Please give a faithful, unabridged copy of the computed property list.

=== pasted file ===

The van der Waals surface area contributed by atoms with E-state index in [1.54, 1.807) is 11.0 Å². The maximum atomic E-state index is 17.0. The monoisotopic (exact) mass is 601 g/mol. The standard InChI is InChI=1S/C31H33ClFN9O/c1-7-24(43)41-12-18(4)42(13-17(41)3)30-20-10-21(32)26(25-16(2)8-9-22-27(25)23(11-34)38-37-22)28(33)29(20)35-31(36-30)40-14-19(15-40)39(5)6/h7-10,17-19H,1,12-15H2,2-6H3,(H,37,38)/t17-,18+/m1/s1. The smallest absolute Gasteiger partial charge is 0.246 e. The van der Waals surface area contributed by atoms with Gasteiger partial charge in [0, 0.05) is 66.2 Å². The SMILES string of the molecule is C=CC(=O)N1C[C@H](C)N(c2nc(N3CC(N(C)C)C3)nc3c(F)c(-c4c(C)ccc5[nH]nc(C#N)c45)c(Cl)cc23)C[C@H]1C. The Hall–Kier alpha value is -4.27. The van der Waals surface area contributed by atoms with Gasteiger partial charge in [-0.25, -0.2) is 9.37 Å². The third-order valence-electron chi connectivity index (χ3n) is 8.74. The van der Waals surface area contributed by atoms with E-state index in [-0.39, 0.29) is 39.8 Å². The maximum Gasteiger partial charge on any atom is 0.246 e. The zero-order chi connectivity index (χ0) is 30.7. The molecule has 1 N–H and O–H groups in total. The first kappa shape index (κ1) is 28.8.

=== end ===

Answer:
The van der Waals surface area contributed by atoms with E-state index in [1.54, 1.807) is 11.0 Å². The maximum atomic E-state index is 17.0. The monoisotopic (exact) mass is 601 g/mol. The standard InChI is InChI=1S/C31H33ClFN9O/c1-7-24(43)41-12-18(4)42(13-17(41)3)30-20-10-21(32)26(25-16(2)8-9-22-27(25)23(11-34)38-37-22)28(33)29(20)35-31(36-30)40-14-19(15-40)39(5)6/h7-10,17-19H,1,12-15H2,2-6H3,(H,37,38)/t17-,18+/m1/s1. The smallest absolute Gasteiger partial charge is 0.246 e. The van der Waals surface area contributed by atoms with Gasteiger partial charge in [0, 0.05) is 66.2 Å². The SMILES string of the molecule is C=CC(=O)N1C[C@H](C)N(c2nc(N3CC(N(C)C)C3)nc3c(F)c(-c4c(C)ccc5[nH]nc(C#N)c45)c(Cl)cc23)C[C@H]1C. The Hall–Kier alpha value is -4.27. The van der Waals surface area contributed by atoms with Gasteiger partial charge in [-0.25, -0.2) is 9.37 Å². The third-order valence-electron chi connectivity index (χ3n) is 8.74. The van der Waals surface area contributed by atoms with E-state index in [-0.39, 0.29) is 39.8 Å². The maximum Gasteiger partial charge on any atom is 0.246 e. The zero-order chi connectivity index (χ0) is 30.7. The molecule has 1 N–H and O–H groups in total. The first kappa shape index (κ1) is 28.8.